Yegparian: Thought for Food

No doubt you heard about Azerbaijan’s recent bellicose pronouncements about “cuisine plagiarism” by Armenia, i.e. we are “stealing” their food. As if that weren’t enough, Armenians stand accused of doing all that Azerbaijan actually does by way of cultural destruction (think-khachkars in the Julfa cemetery), changing place names (think-Gandzak becoming Gyanja), and misappropriating national values (think- the Azerbaijani invented history of Armenia). These people must have psychologists drooling over a potential study of the psychological phenomenon call projection.

Is it really plausible that they carried with them a food as complex and requiring agriculture—not something nomads engage in—as sarma?
Is it really plausible that they carried with them a food as complex and requiring agriculture—not something nomads engage in—as sarma?

All that is pretty cheeky for a country that never existed before the birth of the Soviet Union. Not only that, but there was never a recognition of the people living there as a nation. They were just called Turks or Tatars. So how there could have been a “national” cuisine attributable to these people is really a mystery. But, it all fits the pattern of behavior—using any and all excuses to defame, vilify, and beset the Republic of Armenia and Armenians—that Baku has adopted as state policy. How ridiculous it is that the Ministry of Defense of Azerbaijan is spearheading this ridiculous campaign.

Contemporaneously, you probably also learned of Turkey’s effort in the halls of Europe to register sarma/dolma (mispronounced by Eastern Armenians as tolma) as its national food. Again, this is pretty cheeky for a country whose origins stem from a bunch of murderous horsemen arriving on the Armenian plateau and Anatolia from Central Asia. Is it really plausible that they carried with them a food as complex and requiring agriculture—not something nomads engage in—as sarma?

While admittedly the word dolma is Turkish, and is prevalent throughout much of the territory occupied by the Ottoman Empire, there’s a reason for this phenomenon. It turns out the Ottomans had a policy of spreading the food of the lands they occupied throughout the empire, but exclusively under Turkish names. Now, it’s hard to tell where any of these foods originated as a consequence. I had this experience in college. My freshman year, I’d brought some sarma to the dorm. I shared some with a sophomore who was a Croat. We were both surprised to learn we had the same name for it. Gee, I wonder if Croatia ever suffered Turkish misrule…

This vying over the ownership of food is not unique to Armenians and Turks. For a while, I was getting videos or other forms of news about what can only be described as food “wars” between Lebanon and Israel. People there were making outsized versions of what they considered their “own” dishes. The example that stands out the most is the 5 meter-wide, 233 kilogram (16 ¼ feet, 513 pound) seenee koefteh (again, the Turkish name for it), kibbeh in Arabic, cooked in Lebanon. This is how people are vying to retain ownership over “their” cuisines.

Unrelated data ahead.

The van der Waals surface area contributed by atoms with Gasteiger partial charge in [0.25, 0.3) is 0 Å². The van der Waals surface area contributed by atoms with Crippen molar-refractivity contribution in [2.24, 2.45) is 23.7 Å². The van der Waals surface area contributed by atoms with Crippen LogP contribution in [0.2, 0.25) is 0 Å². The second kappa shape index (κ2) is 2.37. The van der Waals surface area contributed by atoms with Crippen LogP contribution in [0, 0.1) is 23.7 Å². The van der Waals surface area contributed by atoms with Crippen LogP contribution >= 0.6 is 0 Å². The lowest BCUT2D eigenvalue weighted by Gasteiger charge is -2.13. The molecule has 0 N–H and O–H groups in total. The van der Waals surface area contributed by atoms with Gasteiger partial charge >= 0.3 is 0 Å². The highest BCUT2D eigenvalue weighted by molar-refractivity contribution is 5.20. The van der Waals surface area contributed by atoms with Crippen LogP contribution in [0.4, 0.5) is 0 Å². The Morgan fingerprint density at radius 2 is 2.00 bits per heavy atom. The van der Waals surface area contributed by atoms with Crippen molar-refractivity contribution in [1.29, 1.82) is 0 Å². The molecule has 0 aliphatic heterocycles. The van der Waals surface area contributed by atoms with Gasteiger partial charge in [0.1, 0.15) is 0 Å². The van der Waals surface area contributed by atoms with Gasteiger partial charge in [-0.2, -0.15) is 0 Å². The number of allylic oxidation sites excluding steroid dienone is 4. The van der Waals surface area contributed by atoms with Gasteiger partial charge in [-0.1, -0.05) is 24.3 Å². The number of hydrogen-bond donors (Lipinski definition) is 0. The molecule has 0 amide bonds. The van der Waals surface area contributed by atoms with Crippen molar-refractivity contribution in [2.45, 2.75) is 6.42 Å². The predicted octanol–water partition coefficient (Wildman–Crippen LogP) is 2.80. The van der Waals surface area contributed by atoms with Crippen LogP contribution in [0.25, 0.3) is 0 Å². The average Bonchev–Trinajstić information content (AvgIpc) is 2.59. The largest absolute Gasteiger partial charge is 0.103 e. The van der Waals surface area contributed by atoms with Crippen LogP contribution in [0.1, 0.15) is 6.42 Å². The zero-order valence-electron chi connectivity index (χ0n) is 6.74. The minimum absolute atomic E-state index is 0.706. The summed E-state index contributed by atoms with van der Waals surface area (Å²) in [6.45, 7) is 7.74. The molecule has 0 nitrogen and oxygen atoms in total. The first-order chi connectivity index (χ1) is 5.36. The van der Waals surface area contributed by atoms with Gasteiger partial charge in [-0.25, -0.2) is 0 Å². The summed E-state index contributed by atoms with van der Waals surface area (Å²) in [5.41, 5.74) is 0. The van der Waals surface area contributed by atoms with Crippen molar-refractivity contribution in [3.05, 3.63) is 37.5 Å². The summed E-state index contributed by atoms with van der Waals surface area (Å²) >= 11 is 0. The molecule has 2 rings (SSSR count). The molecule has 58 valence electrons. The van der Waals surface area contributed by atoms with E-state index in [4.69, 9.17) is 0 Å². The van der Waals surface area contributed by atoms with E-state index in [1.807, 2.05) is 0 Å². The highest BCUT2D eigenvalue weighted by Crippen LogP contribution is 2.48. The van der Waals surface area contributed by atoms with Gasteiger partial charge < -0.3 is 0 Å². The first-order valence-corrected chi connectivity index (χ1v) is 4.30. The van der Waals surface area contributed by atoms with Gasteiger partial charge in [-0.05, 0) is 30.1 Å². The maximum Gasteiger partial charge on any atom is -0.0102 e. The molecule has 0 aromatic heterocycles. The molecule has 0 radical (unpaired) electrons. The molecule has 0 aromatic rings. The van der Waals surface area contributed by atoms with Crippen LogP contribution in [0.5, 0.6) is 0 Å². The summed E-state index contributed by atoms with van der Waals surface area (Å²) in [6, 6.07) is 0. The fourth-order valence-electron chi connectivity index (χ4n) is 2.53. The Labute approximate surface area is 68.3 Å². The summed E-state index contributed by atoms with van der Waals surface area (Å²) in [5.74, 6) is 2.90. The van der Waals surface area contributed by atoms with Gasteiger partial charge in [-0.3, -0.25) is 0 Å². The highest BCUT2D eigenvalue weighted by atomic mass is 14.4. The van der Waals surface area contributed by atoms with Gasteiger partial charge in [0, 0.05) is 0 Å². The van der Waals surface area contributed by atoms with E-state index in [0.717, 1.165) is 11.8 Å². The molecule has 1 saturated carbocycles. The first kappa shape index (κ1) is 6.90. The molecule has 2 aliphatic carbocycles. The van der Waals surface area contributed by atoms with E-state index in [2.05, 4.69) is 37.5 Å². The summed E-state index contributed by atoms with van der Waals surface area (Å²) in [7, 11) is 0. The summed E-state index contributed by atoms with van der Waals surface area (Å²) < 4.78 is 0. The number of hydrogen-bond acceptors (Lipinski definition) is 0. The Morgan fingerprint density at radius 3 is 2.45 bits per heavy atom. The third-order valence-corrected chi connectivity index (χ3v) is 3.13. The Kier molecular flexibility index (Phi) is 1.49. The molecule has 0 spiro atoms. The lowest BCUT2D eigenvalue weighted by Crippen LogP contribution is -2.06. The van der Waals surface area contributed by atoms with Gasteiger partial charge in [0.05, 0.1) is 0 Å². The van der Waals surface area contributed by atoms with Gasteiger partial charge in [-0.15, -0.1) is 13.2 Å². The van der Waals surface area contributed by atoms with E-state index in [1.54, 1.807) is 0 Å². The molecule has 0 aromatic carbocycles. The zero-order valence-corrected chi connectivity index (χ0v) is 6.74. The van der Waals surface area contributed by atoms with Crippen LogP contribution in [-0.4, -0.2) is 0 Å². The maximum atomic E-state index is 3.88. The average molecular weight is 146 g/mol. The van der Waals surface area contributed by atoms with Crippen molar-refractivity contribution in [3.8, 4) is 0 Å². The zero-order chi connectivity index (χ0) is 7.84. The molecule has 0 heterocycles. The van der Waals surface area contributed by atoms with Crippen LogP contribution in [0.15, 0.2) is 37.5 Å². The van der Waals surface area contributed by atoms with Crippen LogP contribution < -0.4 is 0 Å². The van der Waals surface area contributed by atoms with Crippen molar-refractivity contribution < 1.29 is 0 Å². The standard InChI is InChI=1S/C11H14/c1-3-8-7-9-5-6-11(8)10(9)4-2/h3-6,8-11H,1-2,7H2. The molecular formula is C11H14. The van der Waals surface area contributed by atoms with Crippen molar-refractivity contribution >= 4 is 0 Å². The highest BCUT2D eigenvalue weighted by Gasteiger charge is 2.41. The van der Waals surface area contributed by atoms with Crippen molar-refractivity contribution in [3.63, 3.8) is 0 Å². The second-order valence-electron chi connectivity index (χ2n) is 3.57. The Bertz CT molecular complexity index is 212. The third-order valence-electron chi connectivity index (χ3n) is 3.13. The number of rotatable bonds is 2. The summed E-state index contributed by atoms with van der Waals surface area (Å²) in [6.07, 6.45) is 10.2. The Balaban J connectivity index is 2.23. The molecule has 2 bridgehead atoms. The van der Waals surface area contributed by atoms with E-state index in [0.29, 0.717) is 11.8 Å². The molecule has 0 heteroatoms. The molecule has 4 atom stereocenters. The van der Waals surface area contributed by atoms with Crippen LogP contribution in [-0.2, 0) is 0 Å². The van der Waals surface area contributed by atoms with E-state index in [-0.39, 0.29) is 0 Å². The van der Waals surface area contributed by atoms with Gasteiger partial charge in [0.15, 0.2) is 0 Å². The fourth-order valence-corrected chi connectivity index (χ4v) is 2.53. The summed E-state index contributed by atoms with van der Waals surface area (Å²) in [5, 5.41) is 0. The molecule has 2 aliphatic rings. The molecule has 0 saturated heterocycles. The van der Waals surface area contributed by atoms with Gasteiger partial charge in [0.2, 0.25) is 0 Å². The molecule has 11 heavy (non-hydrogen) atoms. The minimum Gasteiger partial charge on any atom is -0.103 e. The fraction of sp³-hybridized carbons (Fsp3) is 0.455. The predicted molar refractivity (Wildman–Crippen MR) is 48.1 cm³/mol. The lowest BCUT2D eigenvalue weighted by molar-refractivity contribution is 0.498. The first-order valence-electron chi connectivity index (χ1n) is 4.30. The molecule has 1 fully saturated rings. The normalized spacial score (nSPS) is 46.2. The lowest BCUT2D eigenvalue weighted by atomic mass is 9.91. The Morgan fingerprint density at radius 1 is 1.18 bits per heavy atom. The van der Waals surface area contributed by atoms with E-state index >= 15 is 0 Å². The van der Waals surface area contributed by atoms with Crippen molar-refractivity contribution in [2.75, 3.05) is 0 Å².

It’s no surprise that something so viscerally important as food triggers such emotion, energy, and even jealousy.

That’s why it’s galling, on one level, to learn, from the Turkish Cultural Foundation’s newsletter that it held a lecture Constantinople (renamed Istanbul as part of Turkey’s cultural destruction practice) about Armenian food, then served up some of it. On the other hand, this might also be good in that it helps reestablish the Armenian presence where it was brutally ripped out by the Genocide.

That fervor is also why a cookbook such as Armenian Cuisine by Aline Kamakian and Barbara Drieskens, published last year, is so important. These ladies went to occupied Western Armenia and other areas of pre-Genocide Armenian habitation to gather recipes for various dishes, compared them with the traditions handed down to us from our great/grandparents from the same locales, and served them to us in this very well done book.

All this is the best response to Gustavo Arrellano who, writing in the Orange County Register two years ago, reacted almost contemptuously to one of my pieces in which a criticized the usurpation of Armenian dishes through the teaching of “Turkish” cooking classes in Orange County under the auspices of the Pacifica Foundation (one of the Gulen Movement’s front organizations).

Let’s proudly retain and regain what’s rightfully ours, despite what the murderous cousins—Azerbaijan and Turkey—might say and do.

Garen Yegparian

Garen Yegparian

Asbarez Columnist
Garen Yegparian is a fat, bald guy who has too much to say and do for his own good. So, you know he loves mouthing off weekly about anything he damn well pleases to write about that he can remotely tie in to things Armenian. He's got a checkered past: principal of an Armenian school, project manager on a housing development, ANC-WR Executive Director, AYF Field worker (again on the left coast), Operations Director for a telecom startup, and a City of LA employee most recently (in three different departments so far). Plus, he's got delusions of breaking into electoral politics, meanwhile participating in other aspects of it and making sure to stay in trouble. His is a weekly column that appears originally in Asbarez, but has been republished to the Armenian Weekly for many years.
Garen Yegparian

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  1. Interesting article Mr. Yeg parian:
    It left me on my appetite (pun intended)
    So nomadic tribes cannot find grape leaves, wheat and ground meat to make an ‘elaborate’ sarma like my mother makes. Though we admit ‘sarma & dolma’ are words with a Turkish root, they were spread ‘by force’ across the empire. A friend of mine suggests the word ‘լիցք’ which according to the series of great free online Armenian dictionaries ( does mean ‘tolma’, but I have not seen anyone use it at all. My friend also wants us to use ‘Մսահաց’ or ‘Մսաշորտ’ instead of “Lahmajo” which you can find at so many street corners in Armenia. How about what is sold as (sweet) ‘sujuk’ everywhere in Armenia, why aren’t we using “Ռոճիկ / շարոց”? is anyone still forcing us?